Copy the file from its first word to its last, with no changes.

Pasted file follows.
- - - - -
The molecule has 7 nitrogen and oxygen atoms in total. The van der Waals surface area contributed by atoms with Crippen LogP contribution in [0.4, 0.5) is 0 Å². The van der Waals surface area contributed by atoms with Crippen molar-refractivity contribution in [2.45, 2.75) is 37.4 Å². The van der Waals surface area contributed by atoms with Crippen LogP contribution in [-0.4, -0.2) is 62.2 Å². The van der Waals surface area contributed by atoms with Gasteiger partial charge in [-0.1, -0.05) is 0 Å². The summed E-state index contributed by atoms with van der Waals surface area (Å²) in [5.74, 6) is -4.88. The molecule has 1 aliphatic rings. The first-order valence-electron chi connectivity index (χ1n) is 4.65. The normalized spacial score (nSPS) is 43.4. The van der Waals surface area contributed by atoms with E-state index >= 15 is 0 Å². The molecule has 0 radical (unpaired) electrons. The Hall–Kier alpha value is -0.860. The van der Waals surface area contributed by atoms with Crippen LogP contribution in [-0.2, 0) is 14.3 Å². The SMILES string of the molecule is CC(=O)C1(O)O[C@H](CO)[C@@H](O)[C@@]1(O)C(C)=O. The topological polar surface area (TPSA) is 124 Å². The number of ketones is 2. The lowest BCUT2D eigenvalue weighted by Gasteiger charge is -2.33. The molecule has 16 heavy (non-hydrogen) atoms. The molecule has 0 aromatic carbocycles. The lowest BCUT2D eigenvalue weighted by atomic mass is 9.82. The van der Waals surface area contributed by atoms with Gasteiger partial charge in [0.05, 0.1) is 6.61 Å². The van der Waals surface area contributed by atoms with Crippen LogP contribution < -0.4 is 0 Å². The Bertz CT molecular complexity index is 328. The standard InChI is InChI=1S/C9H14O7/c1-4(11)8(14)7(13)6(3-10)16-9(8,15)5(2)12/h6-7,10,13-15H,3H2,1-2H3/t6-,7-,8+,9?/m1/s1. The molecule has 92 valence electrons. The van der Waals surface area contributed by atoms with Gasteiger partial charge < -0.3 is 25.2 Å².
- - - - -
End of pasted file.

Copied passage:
The molecule has 7 nitrogen and oxygen atoms in total. The van der Waals surface area contributed by atoms with Crippen LogP contribution in [0.4, 0.5) is 0 Å². The van der Waals surface area contributed by atoms with Crippen molar-refractivity contribution in [2.45, 2.75) is 37.4 Å². The van der Waals surface area contributed by atoms with Crippen LogP contribution in [-0.4, -0.2) is 62.2 Å². The van der Waals surface area contributed by atoms with Gasteiger partial charge in [-0.1, -0.05) is 0 Å². The summed E-state index contributed by atoms with van der Waals surface area (Å²) in [5.74, 6) is -4.88. The molecule has 1 aliphatic rings. The first-order valence-electron chi connectivity index (χ1n) is 4.65. The normalized spacial score (nSPS) is 43.4. The van der Waals surface area contributed by atoms with E-state index >= 15 is 0 Å². The molecule has 0 radical (unpaired) electrons. The Hall–Kier alpha value is -0.860. The van der Waals surface area contributed by atoms with Crippen LogP contribution in [-0.2, 0) is 14.3 Å². The SMILES string of the molecule is CC(=O)C1(O)O[C@H](CO)[C@@H](O)[C@@]1(O)C(C)=O. The topological polar surface area (TPSA) is 124 Å². The number of ketones is 2. The lowest BCUT2D eigenvalue weighted by Gasteiger charge is -2.33. The molecule has 16 heavy (non-hydrogen) atoms. The molecule has 0 aromatic carbocycles. The lowest BCUT2D eigenvalue weighted by atomic mass is 9.82. The van der Waals surface area contributed by atoms with Gasteiger partial charge in [0.05, 0.1) is 6.61 Å². The van der Waals surface area contributed by atoms with Crippen LogP contribution < -0.4 is 0 Å². The Bertz CT molecular complexity index is 328. The standard InChI is InChI=1S/C9H14O7/c1-4(11)8(14)7(13)6(3-10)16-9(8,15)5(2)12/h6-7,10,13-15H,3H2,1-2H3/t6-,7-,8+,9?/m1/s1. The molecule has 92 valence electrons. The van der Waals surface area contributed by atoms with Gasteiger partial charge < -0.3 is 25.2 Å².